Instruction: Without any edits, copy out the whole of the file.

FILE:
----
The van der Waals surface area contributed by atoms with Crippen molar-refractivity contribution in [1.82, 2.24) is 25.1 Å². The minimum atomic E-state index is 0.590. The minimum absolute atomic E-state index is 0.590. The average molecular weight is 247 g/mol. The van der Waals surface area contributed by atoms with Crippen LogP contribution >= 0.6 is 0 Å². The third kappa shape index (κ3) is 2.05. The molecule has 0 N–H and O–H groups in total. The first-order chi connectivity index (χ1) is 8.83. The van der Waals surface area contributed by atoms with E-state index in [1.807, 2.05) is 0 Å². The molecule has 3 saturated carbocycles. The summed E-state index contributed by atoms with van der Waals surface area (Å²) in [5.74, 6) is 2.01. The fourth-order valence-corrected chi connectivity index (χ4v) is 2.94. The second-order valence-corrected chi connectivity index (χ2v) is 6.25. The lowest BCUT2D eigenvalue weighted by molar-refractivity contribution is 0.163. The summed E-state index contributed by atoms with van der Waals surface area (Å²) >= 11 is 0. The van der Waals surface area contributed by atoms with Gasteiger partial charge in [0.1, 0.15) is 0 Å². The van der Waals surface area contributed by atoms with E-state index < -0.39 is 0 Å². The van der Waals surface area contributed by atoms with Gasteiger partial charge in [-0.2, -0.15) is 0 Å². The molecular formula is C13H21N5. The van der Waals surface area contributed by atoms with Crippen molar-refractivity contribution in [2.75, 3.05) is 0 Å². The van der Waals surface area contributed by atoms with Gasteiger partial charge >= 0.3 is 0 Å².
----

The van der Waals surface area contributed by atoms with Crippen molar-refractivity contribution in [1.82, 2.24) is 25.1 Å². The minimum atomic E-state index is 0.590. The minimum absolute atomic E-state index is 0.590. The average molecular weight is 247 g/mol. The van der Waals surface area contributed by atoms with Crippen LogP contribution >= 0.6 is 0 Å². The third kappa shape index (κ3) is 2.05. The molecule has 0 N–H and O–H groups in total. The first-order chi connectivity index (χ1) is 8.83. The van der Waals surface area contributed by atoms with E-state index in [1.807, 2.05) is 0 Å². The molecule has 3 saturated carbocycles. The summed E-state index contributed by atoms with van der Waals surface area (Å²) in [5.74, 6) is 2.01. The fourth-order valence-corrected chi connectivity index (χ4v) is 2.94. The second-order valence-corrected chi connectivity index (χ2v) is 6.25. The lowest BCUT2D eigenvalue weighted by molar-refractivity contribution is 0.163. The summed E-state index contributed by atoms with van der Waals surface area (Å²) >= 11 is 0. The van der Waals surface area contributed by atoms with Gasteiger partial charge in [0.1, 0.15) is 0 Å². The van der Waals surface area contributed by atoms with E-state index < -0.39 is 0 Å². The van der Waals surface area contributed by atoms with Gasteiger partial charge in [-0.2, -0.15) is 0 Å². The molecular formula is C13H21N5. The van der Waals surface area contributed by atoms with Crippen molar-refractivity contribution in [2.75, 3.05) is 0 Å². The van der Waals surface area contributed by atoms with Gasteiger partial charge >= 0.3 is 0 Å².